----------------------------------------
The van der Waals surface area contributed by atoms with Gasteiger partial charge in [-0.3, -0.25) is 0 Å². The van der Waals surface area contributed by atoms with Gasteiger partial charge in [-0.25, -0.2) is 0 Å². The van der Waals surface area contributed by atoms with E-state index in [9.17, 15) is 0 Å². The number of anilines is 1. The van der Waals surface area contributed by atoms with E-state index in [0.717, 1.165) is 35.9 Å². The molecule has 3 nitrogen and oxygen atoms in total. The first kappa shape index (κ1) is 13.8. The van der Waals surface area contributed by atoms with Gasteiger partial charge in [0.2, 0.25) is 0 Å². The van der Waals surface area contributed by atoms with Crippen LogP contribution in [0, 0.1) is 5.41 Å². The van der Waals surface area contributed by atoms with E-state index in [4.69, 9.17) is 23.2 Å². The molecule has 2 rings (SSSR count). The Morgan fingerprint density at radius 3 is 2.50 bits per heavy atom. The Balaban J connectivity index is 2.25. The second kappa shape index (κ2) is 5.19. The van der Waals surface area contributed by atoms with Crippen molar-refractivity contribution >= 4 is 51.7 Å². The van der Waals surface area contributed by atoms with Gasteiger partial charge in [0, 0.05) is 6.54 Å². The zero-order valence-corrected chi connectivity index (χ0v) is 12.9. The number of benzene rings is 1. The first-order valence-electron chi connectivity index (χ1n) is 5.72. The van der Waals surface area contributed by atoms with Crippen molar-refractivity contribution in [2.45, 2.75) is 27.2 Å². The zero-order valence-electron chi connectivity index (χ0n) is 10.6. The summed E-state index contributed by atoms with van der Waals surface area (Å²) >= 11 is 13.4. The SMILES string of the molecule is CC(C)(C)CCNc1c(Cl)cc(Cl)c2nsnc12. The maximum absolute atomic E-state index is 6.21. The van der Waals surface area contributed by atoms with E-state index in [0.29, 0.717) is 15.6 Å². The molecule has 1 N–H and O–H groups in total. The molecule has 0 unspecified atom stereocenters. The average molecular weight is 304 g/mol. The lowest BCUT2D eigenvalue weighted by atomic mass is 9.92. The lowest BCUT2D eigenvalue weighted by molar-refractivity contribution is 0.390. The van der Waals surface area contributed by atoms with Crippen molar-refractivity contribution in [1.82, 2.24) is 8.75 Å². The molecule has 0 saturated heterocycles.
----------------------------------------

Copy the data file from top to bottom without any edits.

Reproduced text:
The van der Waals surface area contributed by atoms with Gasteiger partial charge in [-0.3, -0.25) is 0 Å². The van der Waals surface area contributed by atoms with Gasteiger partial charge in [-0.25, -0.2) is 0 Å². The van der Waals surface area contributed by atoms with E-state index in [9.17, 15) is 0 Å². The number of anilines is 1. The van der Waals surface area contributed by atoms with E-state index in [0.717, 1.165) is 35.9 Å². The molecule has 3 nitrogen and oxygen atoms in total. The first kappa shape index (κ1) is 13.8. The van der Waals surface area contributed by atoms with Gasteiger partial charge in [0.2, 0.25) is 0 Å². The van der Waals surface area contributed by atoms with Crippen LogP contribution in [0, 0.1) is 5.41 Å². The van der Waals surface area contributed by atoms with E-state index in [4.69, 9.17) is 23.2 Å². The molecule has 2 rings (SSSR count). The Morgan fingerprint density at radius 3 is 2.50 bits per heavy atom. The Balaban J connectivity index is 2.25. The second kappa shape index (κ2) is 5.19. The van der Waals surface area contributed by atoms with Crippen molar-refractivity contribution >= 4 is 51.7 Å². The van der Waals surface area contributed by atoms with Gasteiger partial charge in [0, 0.05) is 6.54 Å². The zero-order valence-corrected chi connectivity index (χ0v) is 12.9. The number of benzene rings is 1. The first-order valence-electron chi connectivity index (χ1n) is 5.72. The van der Waals surface area contributed by atoms with Crippen molar-refractivity contribution in [2.45, 2.75) is 27.2 Å². The zero-order valence-electron chi connectivity index (χ0n) is 10.6. The summed E-state index contributed by atoms with van der Waals surface area (Å²) >= 11 is 13.4. The SMILES string of the molecule is CC(C)(C)CCNc1c(Cl)cc(Cl)c2nsnc12. The maximum absolute atomic E-state index is 6.21. The van der Waals surface area contributed by atoms with E-state index in [0.29, 0.717) is 15.6 Å². The molecule has 1 N–H and O–H groups in total. The molecule has 0 unspecified atom stereocenters. The average molecular weight is 304 g/mol. The lowest BCUT2D eigenvalue weighted by atomic mass is 9.92. The lowest BCUT2D eigenvalue weighted by molar-refractivity contribution is 0.390. The van der Waals surface area contributed by atoms with Crippen molar-refractivity contribution in [1.82, 2.24) is 8.75 Å². The molecule has 0 saturated heterocycles.